After it made its debut at Sundance last year, director Randy Moore’s Escape From Tomorrow set the blogosphere on fire like so many dresses worn by Katniss Everdeen. Terrible similes aside, the final product is a true feat of filmmaking ingenuity, careful craftsmanship, and precision planning. Approximately 75% of the film was shot on location in the parks, completely unauthorized and unlicensed, with actors wearing personal audio recorders in addition to their lav mics and communicating with the production team via two-way radio and earpieces. If it sounds like they’re undercover agents in a spy flick, you’re not that far off the mark. To go deeper into the insane world of Escape From Tomorrow and its, shall we say, unconventional shooting structure, I caught up with the film’s star Roy Abramsohn, for whom the film was something of a big break.
When accepting a role like this on a project that is guerilla and covert by nature, one has to imagine a certain amount of trepidation on the part of the actor. What if this never gets seen? Will Disney’s army of litigators put the kibosh on Escape From Tomorrow before it can escape into theaters? “I always had that thought in my head,” said Abramsohn, “that this is probably never going to see the light of day.” Still, Abramsohn soldiered on, explaining with a laugh that, “At the same time, when someone offers you the lead in a film — I’ve been in L.A. since 1991, and it’s very hard to get the lead in a film.”
To help him make the decision, the actor looked to Michael Caine for career advice. A self-professed “big Michael Caine fan”, Roy recalled a piece of particularly Caine-ian wisdom: “As long as you’re the lead in it, do the movie.” Abramsohn explained, “That’s why he did a lot of crappy movies, but he was always the lead in the crappy movies. There’s a film mentioned, I think it was about bees, that he was in once— The Swarm, or something — if it had a great location — I remember hearing him talk, ‘Open on casino, Monte Carlo, Summer — I would take that role! If it says Open on Arctic, blasting snow, I would not do that role.'” Knowing that he would be in Disney World or in Disneyland, and coupled with the fact that he would be getting paid for his work on this “fascinating, weird script” whether or not it made it to the big screen, made the decision a no-brainer for Abramsohn, who was living off of unemployment checks when he landed the part.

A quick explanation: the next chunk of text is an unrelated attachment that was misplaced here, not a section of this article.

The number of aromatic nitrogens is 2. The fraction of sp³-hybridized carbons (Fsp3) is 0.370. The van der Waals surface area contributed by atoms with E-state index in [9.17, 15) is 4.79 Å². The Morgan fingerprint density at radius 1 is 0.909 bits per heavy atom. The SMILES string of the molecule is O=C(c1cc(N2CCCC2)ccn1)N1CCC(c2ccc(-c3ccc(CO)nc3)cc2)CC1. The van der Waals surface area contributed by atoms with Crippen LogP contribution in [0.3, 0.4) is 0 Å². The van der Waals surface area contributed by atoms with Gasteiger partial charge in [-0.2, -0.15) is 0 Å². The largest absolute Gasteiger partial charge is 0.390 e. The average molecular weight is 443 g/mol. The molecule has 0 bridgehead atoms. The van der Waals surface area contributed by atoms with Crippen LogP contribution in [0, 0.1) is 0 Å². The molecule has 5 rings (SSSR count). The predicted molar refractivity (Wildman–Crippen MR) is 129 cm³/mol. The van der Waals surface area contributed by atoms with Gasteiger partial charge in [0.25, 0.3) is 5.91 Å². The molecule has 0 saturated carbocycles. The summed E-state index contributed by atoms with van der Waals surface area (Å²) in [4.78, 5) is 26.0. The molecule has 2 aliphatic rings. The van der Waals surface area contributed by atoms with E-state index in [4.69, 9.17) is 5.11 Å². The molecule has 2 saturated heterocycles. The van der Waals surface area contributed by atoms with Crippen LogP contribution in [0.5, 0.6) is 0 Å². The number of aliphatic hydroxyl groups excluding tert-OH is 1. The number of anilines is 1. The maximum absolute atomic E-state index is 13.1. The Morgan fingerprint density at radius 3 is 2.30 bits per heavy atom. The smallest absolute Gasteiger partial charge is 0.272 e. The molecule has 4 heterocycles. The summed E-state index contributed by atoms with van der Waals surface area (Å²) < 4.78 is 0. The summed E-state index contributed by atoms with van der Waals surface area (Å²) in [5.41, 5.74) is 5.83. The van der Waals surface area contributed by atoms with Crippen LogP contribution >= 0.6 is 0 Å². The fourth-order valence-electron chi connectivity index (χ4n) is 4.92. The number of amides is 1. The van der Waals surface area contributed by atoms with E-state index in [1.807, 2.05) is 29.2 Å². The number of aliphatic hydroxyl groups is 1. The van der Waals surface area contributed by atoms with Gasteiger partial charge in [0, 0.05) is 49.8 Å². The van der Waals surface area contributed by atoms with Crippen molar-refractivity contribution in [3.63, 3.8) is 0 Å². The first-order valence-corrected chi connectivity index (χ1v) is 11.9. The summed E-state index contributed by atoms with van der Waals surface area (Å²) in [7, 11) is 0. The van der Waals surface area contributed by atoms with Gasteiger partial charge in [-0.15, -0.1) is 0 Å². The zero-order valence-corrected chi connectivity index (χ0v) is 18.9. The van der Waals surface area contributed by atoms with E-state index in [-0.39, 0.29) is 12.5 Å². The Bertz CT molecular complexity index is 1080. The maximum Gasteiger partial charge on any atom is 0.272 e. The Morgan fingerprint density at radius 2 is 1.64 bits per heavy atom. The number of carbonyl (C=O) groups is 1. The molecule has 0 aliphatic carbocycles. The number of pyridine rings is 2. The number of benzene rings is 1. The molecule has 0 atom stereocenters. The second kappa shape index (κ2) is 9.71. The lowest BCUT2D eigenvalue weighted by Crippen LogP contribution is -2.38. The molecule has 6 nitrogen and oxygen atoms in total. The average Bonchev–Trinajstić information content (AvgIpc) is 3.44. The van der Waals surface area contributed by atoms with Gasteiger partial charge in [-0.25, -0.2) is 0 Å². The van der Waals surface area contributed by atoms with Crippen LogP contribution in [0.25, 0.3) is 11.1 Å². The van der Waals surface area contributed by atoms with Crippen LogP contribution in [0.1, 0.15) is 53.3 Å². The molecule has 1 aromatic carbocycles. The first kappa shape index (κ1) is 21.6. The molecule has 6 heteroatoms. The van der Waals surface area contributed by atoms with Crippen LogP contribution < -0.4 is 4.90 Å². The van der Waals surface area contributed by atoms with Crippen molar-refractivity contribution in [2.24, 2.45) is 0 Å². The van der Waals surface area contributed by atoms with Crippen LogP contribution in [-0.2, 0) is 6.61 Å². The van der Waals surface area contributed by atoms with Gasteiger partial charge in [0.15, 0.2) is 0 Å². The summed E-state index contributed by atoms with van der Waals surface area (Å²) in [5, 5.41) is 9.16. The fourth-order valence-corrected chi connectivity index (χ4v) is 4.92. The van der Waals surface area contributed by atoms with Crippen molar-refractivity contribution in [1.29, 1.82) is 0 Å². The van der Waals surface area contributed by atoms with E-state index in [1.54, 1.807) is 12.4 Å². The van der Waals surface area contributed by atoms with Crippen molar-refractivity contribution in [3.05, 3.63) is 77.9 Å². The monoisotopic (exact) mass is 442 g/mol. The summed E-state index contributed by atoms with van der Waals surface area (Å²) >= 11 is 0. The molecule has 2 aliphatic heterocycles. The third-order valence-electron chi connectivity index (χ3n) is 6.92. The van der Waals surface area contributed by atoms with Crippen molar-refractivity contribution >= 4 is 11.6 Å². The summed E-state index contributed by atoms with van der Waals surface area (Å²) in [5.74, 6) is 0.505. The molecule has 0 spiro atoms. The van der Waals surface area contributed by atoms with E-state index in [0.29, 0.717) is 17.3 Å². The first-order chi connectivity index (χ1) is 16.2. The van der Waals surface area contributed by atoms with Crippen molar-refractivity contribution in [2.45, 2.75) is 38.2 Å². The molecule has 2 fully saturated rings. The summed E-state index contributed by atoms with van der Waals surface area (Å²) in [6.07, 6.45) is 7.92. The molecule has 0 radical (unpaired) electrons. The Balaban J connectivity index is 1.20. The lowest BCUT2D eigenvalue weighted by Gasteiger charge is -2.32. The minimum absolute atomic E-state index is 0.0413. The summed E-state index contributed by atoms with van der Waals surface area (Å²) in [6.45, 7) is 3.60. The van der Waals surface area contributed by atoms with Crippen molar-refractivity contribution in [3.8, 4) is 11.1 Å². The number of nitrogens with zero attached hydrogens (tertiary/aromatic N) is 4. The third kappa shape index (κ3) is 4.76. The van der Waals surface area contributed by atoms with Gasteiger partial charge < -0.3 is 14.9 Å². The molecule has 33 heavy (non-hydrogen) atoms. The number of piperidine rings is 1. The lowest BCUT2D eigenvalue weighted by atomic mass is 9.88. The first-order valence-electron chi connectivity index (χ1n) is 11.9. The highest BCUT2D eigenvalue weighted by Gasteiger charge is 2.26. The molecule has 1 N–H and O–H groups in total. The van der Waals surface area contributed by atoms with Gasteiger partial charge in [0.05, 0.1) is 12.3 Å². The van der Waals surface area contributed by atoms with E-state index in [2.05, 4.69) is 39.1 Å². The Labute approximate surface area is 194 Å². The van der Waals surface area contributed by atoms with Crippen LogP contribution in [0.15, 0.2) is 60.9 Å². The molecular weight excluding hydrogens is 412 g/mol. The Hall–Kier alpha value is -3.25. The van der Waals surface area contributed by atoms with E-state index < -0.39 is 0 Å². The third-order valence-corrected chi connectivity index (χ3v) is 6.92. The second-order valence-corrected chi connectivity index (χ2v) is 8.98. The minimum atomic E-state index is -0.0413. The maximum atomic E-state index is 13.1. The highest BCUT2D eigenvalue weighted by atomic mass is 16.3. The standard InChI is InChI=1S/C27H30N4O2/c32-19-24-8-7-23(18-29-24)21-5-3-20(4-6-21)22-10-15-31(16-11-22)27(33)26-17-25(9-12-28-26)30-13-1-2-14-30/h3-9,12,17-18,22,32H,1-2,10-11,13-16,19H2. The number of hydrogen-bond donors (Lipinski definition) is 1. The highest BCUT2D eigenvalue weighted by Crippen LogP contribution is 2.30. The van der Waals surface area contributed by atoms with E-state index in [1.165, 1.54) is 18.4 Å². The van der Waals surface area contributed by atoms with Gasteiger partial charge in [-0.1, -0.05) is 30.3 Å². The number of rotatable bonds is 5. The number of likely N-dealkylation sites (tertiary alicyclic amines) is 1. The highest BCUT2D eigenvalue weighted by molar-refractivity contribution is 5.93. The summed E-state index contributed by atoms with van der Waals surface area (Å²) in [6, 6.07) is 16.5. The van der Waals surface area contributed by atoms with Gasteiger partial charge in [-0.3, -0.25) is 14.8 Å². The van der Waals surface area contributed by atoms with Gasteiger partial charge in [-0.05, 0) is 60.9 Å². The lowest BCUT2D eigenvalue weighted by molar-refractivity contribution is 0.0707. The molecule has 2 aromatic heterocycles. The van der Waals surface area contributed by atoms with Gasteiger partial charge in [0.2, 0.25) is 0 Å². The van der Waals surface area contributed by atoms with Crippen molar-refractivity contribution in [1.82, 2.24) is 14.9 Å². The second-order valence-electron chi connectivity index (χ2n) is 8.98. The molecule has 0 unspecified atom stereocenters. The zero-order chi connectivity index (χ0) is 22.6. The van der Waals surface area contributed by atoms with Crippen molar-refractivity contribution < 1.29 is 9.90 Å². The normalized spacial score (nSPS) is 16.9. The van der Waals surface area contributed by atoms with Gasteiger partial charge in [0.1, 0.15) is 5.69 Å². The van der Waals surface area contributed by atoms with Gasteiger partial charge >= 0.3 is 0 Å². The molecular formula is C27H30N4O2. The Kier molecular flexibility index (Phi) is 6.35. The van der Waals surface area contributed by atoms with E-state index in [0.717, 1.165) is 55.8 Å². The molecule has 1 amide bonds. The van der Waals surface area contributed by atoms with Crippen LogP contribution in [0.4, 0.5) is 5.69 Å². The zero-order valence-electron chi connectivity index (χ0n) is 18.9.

“I did years and years of regional theater, and I left L.A. the last time so I could go and do regional theater, because I’d rather get paid that, than to have to wait for the phone to ring,” said Abramsohn. The role really resonated with Abramsohn, a dad himself, thanks in part to its “strange art film” qualities. Director Randy Moore thinks of Escape From Tomorrow as more of a black comedy, which is how Abramsohn first read the role. “It was the kind of thing Ben Stiller would do. I’m the guy that all the shit happens to. You’re just watching: ‘How does this guy get out of all this shit that’s happening?’” Unlike a certain New York Times reviewer that Abramsohn mentioned, we won’t spoil how it goes down here.